Thursday, 4 December 2014

Movie Review: The Bad And The Beautiful (1952)


A fictional biography of a Hollywood producer, The Bad And The Beautiful is a riveting exposé of the power games that make an industry tick.

A-list director Fred Amiel (Barry Sullivan), movie star Georgia Lorrison (Lana Turner) and Pulitzer prize winning screenwriter James Lee Bartlow (Dick Powell) all refuse to accept a phone call from producer and former colleague Jonathan Shields (Kirk Douglas), who is now residing in Paris. Movie producer and Jonathan's long-time partner Harry Pebbel (Walter Pidgeon) gathers the three in his office and asks them to reconsider. Jonathan wants to work with them again, despite their tumultuous history.

The movie is then structured into three flashback chapters. The first charts Jonathan's rise from obscurity. After the ignominious death of his father, Jonathan vows to create his own legacy and restore glory to the Shields name. He teams up with struggling director Fred Amiel and together they start cranking out Z-grade movies for Poverty Row producer Harry Pebbel. Once they learn their craft, Jonathan and Fred set their sights on more ambitious projects, and before long Jonathan's courage and vision propel them towards the big time. Pebbel will end up working for Shields; while Amiel will learn just how ruthless Jonathan can be in his quest to succeed as a studio head.

The second chapter finds Jonathan at the height of his success. He plucks unknown actress Georgia Lorrison out of obscurity and casts her as the leading lady in his latest big-budget production. Georgia has lived her life in the shadow of her infamous and now deceased father. Jonathan cajoles Georgia into overcoming her demons and quitting the bottle, and helps her commit to the role, giving her the chance of a lifetime to become a star. But Georgia will find out the hard way that he is as persuasive as he is insincere.

In the final chapter Jonathan convinces professor and author James Lee Bartlow to adapt his book into a screenplay. The problem is that Bartlow's wife Rosemary (Gloria Grahame) is a constant source of interruption, and sometimes irritation, preventing Bartlow from concentrating on his writing. Jonathan spots the obstruction and arranges for movie star "Gaucho" Ribera (Gilbert Roland) to distract Rosemary. The results are unexpected, both for Jonathan's studio and the Bartlow marriage.

Back in the present, Pebbel reminds his three guests that despite Jonathan's driven personality and abrasive methods, they all owe their career success to him. Fred, Georgia and James Lee have to again decide whether to accept the phone call from a man they vowed to shun.

In just under two hours, director Vincente Minnelli packs plenty of Hollywood into a potent film. The Bad And The Beautiful is navel gazing at its best, a film that strips naked the drive, ambition, and desperation of the people behind the images on the screen. Filled with oblique references to real people, shots of films in the making, cutthroat backroom deals, and glitzy parties, as well as the arm twisting, false ego pampering and emotional manipulation that goes into the making of every movie, The Bad And The Beautiful shines the spotlight on the larger than life personalities that create the silver screen magic.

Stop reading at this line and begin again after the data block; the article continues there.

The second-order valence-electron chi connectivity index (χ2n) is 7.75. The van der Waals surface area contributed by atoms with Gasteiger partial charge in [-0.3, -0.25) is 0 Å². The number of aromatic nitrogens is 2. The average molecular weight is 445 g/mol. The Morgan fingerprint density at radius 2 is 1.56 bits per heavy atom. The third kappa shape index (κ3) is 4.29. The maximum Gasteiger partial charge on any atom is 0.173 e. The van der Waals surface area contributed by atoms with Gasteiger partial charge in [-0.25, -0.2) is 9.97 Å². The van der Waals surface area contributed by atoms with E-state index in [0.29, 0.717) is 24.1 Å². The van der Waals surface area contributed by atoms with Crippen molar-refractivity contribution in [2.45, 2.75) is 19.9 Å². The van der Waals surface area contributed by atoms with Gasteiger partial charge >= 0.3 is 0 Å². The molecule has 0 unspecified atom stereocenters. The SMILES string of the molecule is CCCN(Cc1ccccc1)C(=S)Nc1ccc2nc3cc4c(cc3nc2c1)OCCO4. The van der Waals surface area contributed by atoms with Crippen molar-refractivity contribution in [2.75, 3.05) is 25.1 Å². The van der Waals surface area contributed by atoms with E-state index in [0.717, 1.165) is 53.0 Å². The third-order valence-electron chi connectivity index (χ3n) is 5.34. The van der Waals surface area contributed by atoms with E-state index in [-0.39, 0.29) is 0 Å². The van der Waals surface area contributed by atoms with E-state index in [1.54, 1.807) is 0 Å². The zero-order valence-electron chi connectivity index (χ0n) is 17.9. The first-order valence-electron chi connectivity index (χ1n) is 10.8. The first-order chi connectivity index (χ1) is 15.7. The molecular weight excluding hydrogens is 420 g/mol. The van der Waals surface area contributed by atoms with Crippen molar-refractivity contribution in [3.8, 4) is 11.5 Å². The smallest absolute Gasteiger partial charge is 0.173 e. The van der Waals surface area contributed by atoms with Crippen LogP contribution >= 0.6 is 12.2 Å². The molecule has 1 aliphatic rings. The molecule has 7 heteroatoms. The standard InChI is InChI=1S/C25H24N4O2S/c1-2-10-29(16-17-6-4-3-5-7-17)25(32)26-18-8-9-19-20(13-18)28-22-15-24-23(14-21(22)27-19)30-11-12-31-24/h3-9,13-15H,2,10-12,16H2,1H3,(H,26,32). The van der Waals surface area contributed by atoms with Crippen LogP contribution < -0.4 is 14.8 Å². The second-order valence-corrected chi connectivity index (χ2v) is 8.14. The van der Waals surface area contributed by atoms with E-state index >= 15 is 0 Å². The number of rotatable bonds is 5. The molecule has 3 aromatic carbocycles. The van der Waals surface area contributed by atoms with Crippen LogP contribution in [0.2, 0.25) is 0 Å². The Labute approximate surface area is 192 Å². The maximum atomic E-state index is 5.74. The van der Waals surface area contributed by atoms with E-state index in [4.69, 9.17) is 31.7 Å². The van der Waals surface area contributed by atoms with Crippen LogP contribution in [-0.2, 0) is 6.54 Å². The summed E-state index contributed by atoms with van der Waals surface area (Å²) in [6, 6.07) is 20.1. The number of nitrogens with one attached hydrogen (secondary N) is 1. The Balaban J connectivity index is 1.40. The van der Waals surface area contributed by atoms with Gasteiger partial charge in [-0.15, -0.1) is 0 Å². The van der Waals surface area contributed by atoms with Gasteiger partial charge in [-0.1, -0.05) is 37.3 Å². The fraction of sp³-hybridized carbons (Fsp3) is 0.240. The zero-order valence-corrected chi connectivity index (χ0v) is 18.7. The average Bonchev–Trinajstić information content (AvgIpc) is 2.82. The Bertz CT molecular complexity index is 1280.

The three chapter format works surprisingly well, and at around 35 minutes each, ensures brisk pacing. Several secondary characters make appearances in all three segments, including Pebbel, Gaucho, and pompous director Von Ellstein (Ivan Triesault), helping to tie together Jonathan's story from obscurity to ostracism. Even Georgia's character has tiny roles in the first and third story, perhaps to justify Lana Turner's top billing.

Star rankings aside, this is undoubtedly Kirk Douglas' movie, Jonathan Shields proving to be one of his most suitable and memorable roles. Douglas' features are put to best use as a driven, manipulative executive, his mind always working overtime to further his own cause while leading others along unfamiliar garden paths.

The Academy Award winning Charles Schnee screenplay (based on the book Tribute to a Badman by George Bradshaw) creates characters that are real and sympathetic without being necessarily always nice or honest. Jonathan Shields and his industry colleagues display strong streaks of selfishness and raw self-interest. But they are all true to their career ambitions, and achieve success laced with the regret of hard lessons, lost relationships and failed ventures. Fred, Georgia and James Lee travel along impressive character arcs, and all undergo profound but credible transitions under Jonathan's influence.

The Bad And The Beautiful exposes the ruthless conniving at the root of the surface glamour, and finds human intrigue worthy of the full Hollywood treatment.






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